College football players, on the other hand:
- Receive cost-of-living stipends
- Have no union to fight for their rights or protect them from football-specific problems
- Have to stay academically eligible in order to play
- Often have their living arrangements controlled by the team
- Get, like, a couple weeks off per year
Here are some ways to change that.
Beyond paying the players (not gonna argue about that here), a union would help. Or at least something close to it.
The National Labor Review Board turned down Northewstern football players’ bid for a union in 2014, but there has to be a way around that. Whether it’s a special independent national committee that the team’s all sign on to honor or even (gulp) an NCAA committee comprised of players and former players, let’s get a group with one interest in mind: looking out for players.
Players are also trapped by complicated transfer rules. Right now, the NCAA mandates that most players who transfer have to sit out a season before doing so. These rules are evolving, but that evolution is slow.
Players need to be able to transfer wherever they want, whenever they want. They shouldn’t have to, in some cases, graduate in three years under the stress of a full-time, public-facing job for which they do not make a salary just for the privilege of not having to sit out a season before doing the same thing at a different school.
Enabling players to transfer whenever would require coaches to recruit their roster every season. While some people might argue that’s a bad thing, I think it’s a great reason for coaches to have to serve players instead of the other way around. If players could leave anytime, coaches would have to think harder about the environment they provide to their kids.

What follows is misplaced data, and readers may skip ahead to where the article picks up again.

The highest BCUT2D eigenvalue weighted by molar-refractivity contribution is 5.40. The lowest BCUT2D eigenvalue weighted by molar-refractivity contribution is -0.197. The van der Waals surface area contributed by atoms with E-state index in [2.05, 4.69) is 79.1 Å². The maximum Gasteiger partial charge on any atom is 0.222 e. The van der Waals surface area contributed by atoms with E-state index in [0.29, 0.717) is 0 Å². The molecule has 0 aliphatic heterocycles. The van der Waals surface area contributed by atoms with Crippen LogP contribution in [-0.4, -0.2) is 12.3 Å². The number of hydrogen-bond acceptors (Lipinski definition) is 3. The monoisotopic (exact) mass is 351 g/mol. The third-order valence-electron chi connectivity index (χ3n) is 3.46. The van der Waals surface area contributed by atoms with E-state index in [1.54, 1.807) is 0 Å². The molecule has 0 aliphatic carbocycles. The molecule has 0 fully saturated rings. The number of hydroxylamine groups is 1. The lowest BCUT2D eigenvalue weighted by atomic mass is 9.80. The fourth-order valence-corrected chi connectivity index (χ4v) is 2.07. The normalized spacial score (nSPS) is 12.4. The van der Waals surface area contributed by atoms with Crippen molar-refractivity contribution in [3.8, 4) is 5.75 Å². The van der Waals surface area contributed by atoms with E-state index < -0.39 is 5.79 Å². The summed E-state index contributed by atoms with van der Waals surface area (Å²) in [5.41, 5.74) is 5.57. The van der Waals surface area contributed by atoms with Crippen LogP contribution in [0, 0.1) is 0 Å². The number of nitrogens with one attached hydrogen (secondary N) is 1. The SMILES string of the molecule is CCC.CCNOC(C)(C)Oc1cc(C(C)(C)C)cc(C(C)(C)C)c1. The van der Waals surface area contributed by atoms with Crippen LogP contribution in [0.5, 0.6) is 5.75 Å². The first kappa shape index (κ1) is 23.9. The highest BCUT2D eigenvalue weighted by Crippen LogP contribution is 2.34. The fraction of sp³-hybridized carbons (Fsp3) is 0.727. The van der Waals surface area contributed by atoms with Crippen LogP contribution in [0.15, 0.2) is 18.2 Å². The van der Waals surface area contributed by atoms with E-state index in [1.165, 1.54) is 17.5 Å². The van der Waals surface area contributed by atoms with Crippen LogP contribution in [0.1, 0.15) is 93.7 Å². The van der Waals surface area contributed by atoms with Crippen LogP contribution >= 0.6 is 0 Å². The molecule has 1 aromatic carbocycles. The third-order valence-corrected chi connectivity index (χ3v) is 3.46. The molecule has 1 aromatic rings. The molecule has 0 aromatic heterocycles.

This is an incomplete list, but it’s a start.
And ideally, it would create an environment where players are more comfortable speaking out when something bad happens.
This is how former Terps receiver DeAndre Lane explained an incident described in ESPN’s story where Rick Court slapped a player’s food out of the player’s hands when he was late for a meeting:
The player “came late to the meeting with a food tray in his hand. [Court] was mad because they had wanted us there early in the morning to eat and then go to meetings. So I guess he showed up at 8:50 and walked in with the food instead of being there on time to eat, and that’s when he slapped it out of his hand,” he said. “I was thinking, like, that was a little over the top. But who am I to say, ‘Coach, that’s a little over the top.’”
The goal here is to create an environment where if players think something is over the top, they have the avenue to change things. Or better yet, to create an environment where coaches don’t have the kind of attitude toward players where they think that kind of behavior is appropriate.
Pay the players. Give them more than that. Put them on even footing with the people who lead them.
Player treatment in college sports might be a complicated issue, but there are some pretty clear ways we can reform it.